ISP: Cut would mean no more highway patrol
BOISE - If the Idaho State Police had to absorb the loss of all its gas tax funding a year from tomorrow, it wouldn’t have anyone left to patrol the state’s roads, police officials told lawmakers today.
ISP Lt. Col. Kevin Johnson, the agency’s deputy director, said the loss of gas taxes would force ISP to lay off 204 people, including 123 troopers plus numerous officers and dispatch personnel. “We would essentially not be patrolling the highways,” he told a task force of state legislators charged with coming up with a way to replace the funds.
Gov. Butch Otter and lawmakers this year reached a session-ending deal in May to shift gas tax funds away from ISP and the state parks department on July 1, 2010, to boost state road maintenance funding. The task force was appointed to find replacement money - if it fails, the state could dip into its general fund, but that’s the already pinched main funding source for schools, prisons, and most other state agencies.
The state police had a bevy of suggestions for the task force to make up the funding gap, focusing on new fees, taxes and surcharges on everything from new car purchases to vehicle registration fees to tires and batteries.
But Rep. Raul Labrador, R-Eagle, a leading opponent of Otter’s proposed gas tax and fee increases this year to fund road work, said, “Right now it seems like the only solution is a tax increase, and I suspect that’s not going to pass in the House. So I would like to see us be more broad.”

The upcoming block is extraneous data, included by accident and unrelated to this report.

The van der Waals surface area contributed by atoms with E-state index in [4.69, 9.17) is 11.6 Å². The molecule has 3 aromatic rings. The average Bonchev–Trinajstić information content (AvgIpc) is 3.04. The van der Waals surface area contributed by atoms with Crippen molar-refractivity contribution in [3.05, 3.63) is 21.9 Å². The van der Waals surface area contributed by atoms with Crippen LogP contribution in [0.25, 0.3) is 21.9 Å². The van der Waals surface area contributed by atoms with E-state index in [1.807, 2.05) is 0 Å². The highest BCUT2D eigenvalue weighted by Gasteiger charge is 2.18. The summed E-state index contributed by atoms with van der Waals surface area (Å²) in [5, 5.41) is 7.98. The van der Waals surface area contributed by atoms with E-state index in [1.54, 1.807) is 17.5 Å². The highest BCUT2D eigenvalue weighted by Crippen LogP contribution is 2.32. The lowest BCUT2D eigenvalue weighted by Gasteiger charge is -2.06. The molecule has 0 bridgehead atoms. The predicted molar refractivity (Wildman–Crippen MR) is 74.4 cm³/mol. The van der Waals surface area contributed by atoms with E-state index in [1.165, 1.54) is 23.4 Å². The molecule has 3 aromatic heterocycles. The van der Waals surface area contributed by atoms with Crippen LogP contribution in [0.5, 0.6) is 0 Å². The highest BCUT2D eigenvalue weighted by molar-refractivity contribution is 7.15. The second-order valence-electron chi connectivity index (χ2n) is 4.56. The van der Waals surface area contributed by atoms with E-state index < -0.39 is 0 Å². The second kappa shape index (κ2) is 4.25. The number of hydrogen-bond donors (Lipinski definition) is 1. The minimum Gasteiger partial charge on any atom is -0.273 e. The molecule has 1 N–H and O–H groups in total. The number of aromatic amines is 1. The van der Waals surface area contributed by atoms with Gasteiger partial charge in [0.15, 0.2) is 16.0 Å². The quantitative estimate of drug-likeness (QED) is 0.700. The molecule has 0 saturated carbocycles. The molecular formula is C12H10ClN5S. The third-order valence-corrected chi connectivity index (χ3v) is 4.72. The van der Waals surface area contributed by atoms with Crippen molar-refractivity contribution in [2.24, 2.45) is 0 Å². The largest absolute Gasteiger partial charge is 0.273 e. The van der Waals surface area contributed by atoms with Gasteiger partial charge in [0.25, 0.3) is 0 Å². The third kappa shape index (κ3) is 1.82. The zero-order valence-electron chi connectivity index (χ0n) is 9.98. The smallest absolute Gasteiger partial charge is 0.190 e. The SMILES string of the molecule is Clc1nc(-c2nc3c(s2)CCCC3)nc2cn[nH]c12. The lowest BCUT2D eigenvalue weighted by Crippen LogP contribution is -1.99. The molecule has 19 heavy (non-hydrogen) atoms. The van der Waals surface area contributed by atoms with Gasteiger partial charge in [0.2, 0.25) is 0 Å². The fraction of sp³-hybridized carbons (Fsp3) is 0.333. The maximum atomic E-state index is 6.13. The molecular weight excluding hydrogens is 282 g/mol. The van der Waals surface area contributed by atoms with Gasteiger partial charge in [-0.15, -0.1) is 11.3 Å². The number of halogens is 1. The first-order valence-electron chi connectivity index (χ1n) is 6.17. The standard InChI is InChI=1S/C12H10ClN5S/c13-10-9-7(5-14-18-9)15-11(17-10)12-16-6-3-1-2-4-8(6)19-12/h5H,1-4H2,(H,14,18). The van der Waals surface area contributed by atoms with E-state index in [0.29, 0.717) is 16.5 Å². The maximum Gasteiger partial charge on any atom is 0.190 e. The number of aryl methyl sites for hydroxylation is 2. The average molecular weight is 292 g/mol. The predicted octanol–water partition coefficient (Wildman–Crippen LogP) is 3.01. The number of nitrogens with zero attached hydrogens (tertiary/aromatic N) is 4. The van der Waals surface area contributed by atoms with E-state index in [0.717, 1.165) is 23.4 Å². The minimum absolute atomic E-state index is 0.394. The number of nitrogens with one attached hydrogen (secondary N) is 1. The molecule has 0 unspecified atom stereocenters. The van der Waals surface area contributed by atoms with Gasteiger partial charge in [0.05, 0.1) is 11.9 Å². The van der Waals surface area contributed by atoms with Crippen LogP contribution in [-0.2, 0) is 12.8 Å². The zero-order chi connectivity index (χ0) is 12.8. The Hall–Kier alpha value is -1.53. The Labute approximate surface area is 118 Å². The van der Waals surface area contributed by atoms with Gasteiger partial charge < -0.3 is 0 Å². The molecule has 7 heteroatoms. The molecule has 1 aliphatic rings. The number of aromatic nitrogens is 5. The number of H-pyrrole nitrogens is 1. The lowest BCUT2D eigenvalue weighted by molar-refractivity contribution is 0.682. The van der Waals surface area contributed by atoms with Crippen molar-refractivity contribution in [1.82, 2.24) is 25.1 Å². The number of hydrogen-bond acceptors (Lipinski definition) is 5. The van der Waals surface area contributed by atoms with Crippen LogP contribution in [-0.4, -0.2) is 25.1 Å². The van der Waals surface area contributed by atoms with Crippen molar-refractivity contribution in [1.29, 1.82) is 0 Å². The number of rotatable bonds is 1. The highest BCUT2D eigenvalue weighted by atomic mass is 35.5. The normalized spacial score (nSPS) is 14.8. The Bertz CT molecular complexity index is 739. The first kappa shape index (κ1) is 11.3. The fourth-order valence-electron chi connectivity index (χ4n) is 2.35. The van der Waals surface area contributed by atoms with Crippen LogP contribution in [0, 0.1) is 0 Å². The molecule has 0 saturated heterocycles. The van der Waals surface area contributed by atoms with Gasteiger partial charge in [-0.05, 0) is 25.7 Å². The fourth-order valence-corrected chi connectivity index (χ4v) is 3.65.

Sen. Dean Cameron, R-Rupert, responded, “It does have to pass both the House and the Senate. That’s partly why we’re into this pickle.” Cameron added later, “We’re here, in part, because of the House’s intransigence.”
Labrador said he favors cutting the state budget instead. “Government has grown over 100 percent in 10 years - I cannot believe that there’s something we cannot cut,” he said.
Idaho lawmakers already cut the state budget this year, amid falling tax revenues; the cutbacks included the first-ever cut in state funding for public schools.
Cameron, who chairs the Legislature’s joint budget committee, said, “Guess what - I think we’re going to be faced with making additional reductions, without this problem.” If the ISP and parks funding shift hits the state’s general fund on top of its other woes, Cameron said, “You’re going to be dramatically cutting public schools, and that’s not a place I’m willing to go.”
He added, “I don’t think for a minute that we’re doing our job by reducing state police by 204 officers. So the just-cut option is not a viable alternative.”
ISP now gets roughly $17 million a year from gas taxes, which are constitutionally required to go to the “construction, repair, maintenance and traffic supervision” of the state’s highways. That’s nearly half its total budget. ISP spends all its gas tax money on highway patrol. The agency’s other functions, including investigations, drug enforcement, criminal identification, forensics, the state sex offender registry and alcohol beverage control, operate with a mix of other funds. Patrol operations also are partly funded by a $3 vehicle registration fee enacted in 2006 specifically to fund career ladder and pay enhancements aimed at reducing turnover among state police officers.
The parks money reflects an estimate of gas taxes paid on gas used in boats, snowmobiles and off-highway vehicles, and goes to various recreational trail programs. Off-road enthusiasts attending Tuesday’s meeting urged the lawmakers not to gut the trail programs.
The legislative task force will meet again in August; members said they hope to come up with a resolution by November.
The ISP already is stretched thin patrolling the state’s roads, Johnson said. “Mostly, we’re covering the highways right now from 6 a.m. until 2 a.m.”